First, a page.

Esau, being the first born son, would, as his birthright, inherit a greater portion of his father’s wealth than Jacob. One day Esau came in tired and ravenous from a day in the fields. Jacob was cooking a lentil stew, and Esau insisted he be served some immediately. He was certain he was starving. Jacob, however, withheld the food, and required of Esau something in exchange – his very birthright as older brother. Esau saw no use for a birthright to a man dying of starvation. Jacob continued to withhold the food. “Swear to me as of this day,” said Jacob, and foolish Esau swore an oath trading away his birthright to his younger brother for a bowl of stew.
Eventually Isaac’s time on the earth was drawing to a close, and the issue of his rightful successor resurfaced. Custom required that the father give a blessing to his heir, to confirm his position as leader of the tribe. When Isaac was old and blind, Rebecca coached Jacob on how to trick his father into mistaking him for Esau. She dressed Jacob in Esau’s favorite clothing and covered his arms and neck with the skins of a young goat, which she prepared for Jacob to feed his father, in preparation for receiving the blessing, that was due Esau. Disguised as he was, he deceived Isaac and received the firstborn’s blessing. Esau was completely infuriated when he learned of this, and was going to murder his younger twin. Rebecca, however, learned of this and was able to safely get Jacob out of the camp, and away to her relatives in Mesopotamia.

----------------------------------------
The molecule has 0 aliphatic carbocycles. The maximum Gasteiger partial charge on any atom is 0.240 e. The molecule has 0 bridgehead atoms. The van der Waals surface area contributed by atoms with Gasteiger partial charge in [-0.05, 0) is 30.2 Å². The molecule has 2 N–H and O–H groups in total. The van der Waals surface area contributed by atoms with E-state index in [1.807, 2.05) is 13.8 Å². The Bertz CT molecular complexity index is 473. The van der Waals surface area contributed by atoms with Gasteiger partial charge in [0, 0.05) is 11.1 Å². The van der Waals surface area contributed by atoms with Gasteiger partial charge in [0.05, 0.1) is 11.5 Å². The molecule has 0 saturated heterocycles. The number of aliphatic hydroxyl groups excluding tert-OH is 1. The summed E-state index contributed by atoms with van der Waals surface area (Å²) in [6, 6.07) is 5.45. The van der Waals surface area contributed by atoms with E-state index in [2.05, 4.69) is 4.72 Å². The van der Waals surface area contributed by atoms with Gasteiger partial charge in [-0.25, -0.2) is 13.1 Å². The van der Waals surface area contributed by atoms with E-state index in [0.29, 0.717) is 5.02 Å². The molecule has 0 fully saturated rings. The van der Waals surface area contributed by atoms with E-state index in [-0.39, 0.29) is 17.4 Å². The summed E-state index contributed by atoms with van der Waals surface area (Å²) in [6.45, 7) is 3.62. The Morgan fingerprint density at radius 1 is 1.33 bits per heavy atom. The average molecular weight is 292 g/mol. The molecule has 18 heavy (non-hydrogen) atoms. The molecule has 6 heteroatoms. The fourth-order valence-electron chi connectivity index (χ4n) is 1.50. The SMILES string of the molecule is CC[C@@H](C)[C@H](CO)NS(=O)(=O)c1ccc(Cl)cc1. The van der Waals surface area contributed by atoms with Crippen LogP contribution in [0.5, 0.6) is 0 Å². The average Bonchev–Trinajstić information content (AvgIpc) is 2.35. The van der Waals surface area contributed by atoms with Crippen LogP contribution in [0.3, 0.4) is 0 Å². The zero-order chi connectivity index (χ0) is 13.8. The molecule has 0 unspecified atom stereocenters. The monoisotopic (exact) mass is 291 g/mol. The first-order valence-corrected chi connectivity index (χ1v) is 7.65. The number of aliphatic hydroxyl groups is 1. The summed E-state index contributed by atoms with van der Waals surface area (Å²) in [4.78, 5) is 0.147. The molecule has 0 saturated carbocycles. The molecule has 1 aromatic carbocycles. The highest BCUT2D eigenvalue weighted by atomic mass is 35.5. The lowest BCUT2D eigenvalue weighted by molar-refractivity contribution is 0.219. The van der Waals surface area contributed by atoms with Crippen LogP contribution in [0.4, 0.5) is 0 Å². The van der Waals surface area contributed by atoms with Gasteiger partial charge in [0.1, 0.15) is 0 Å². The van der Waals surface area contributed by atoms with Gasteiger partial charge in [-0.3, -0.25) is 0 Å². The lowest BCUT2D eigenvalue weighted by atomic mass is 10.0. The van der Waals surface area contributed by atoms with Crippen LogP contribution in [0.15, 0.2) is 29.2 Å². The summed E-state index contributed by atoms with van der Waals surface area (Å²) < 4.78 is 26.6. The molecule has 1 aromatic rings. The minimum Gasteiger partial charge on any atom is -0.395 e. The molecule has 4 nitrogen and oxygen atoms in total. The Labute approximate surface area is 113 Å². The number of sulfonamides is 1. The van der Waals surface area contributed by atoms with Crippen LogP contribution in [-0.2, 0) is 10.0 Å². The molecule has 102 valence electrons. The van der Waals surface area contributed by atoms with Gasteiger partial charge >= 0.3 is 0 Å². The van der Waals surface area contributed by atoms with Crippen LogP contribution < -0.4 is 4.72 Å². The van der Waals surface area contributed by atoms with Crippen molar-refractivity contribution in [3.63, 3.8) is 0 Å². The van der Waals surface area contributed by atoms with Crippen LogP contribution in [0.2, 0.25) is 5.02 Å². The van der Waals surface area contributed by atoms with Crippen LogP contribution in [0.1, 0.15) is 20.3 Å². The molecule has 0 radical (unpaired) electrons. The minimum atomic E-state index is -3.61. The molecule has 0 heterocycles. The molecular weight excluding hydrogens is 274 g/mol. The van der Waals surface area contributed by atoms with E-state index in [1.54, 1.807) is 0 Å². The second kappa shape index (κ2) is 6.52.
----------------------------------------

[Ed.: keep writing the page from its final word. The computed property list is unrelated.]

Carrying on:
Now according to Bible chronology, the days of Isaac were one hundred and eighty years, and when he died his sons Esau and Jacob buried him, finally have been reconciled to each other.
Important World Leaders and Events During This Time
- Emigration of Indo-German tribes can be roughly be dated around 2200 B.C.
- Mongolian people began the practice of animal husbandry around 2000 B.C.
- The period from 4000 B.C. to 2000 B.C. is referred to as the Bronze Age.
- The settlement of Japan dates back to around 2200 B.C.
- Emperor Yu, the great colonizer in China, ruled the Tang-Shang Dynasty during 1919 B.C.
- Fu-hi, the Great Benefactor, founded the silk industry, in approximately 2000 B.C.
- The Hyksos kingdom in Egypt was centered in the eastern Nile Delta and Middle Egypt. The word Hyksos means “foreign rulers” or “shepherd kings” They were an Asiatic people who invaded the eastern Nile Delta around 1720 B.C.
- The First Intermediate Period of Egypt was a forceful time where the control of Egypt was divided between two conflicting ruling powers. One of those controlling powers ruled from Lower Egypt, and the other from Upper Egypt. This took place between 2200B.C. and 1530 B.C.
- Probable time of the building of the Great Pyramids in Egypt.
Main Bible Characters
- Esau and Jacob, twin sons of Isaac through Rebecca
- Abraham, forefather of the Jewish people
- Sarah, foremother of the Jewish people
- Isaac, promised son of Abraham and Sarah and husband of Rebecca
- Rebecca, Isaac’s cousin and wife
- The nations called Moab and Ammon are usually mentioned together because it was brothers by those same names who founded them. These children were born to Lot and his two daughters, after Sodom, Gomorrah, Admah, and Zeboiim were destroyed by God.
- The city of Damascus of Syria was founded in the second millennium BC.
Main Bible References
Genesis 18:10–12; 21-22; 24-28; 35:27-29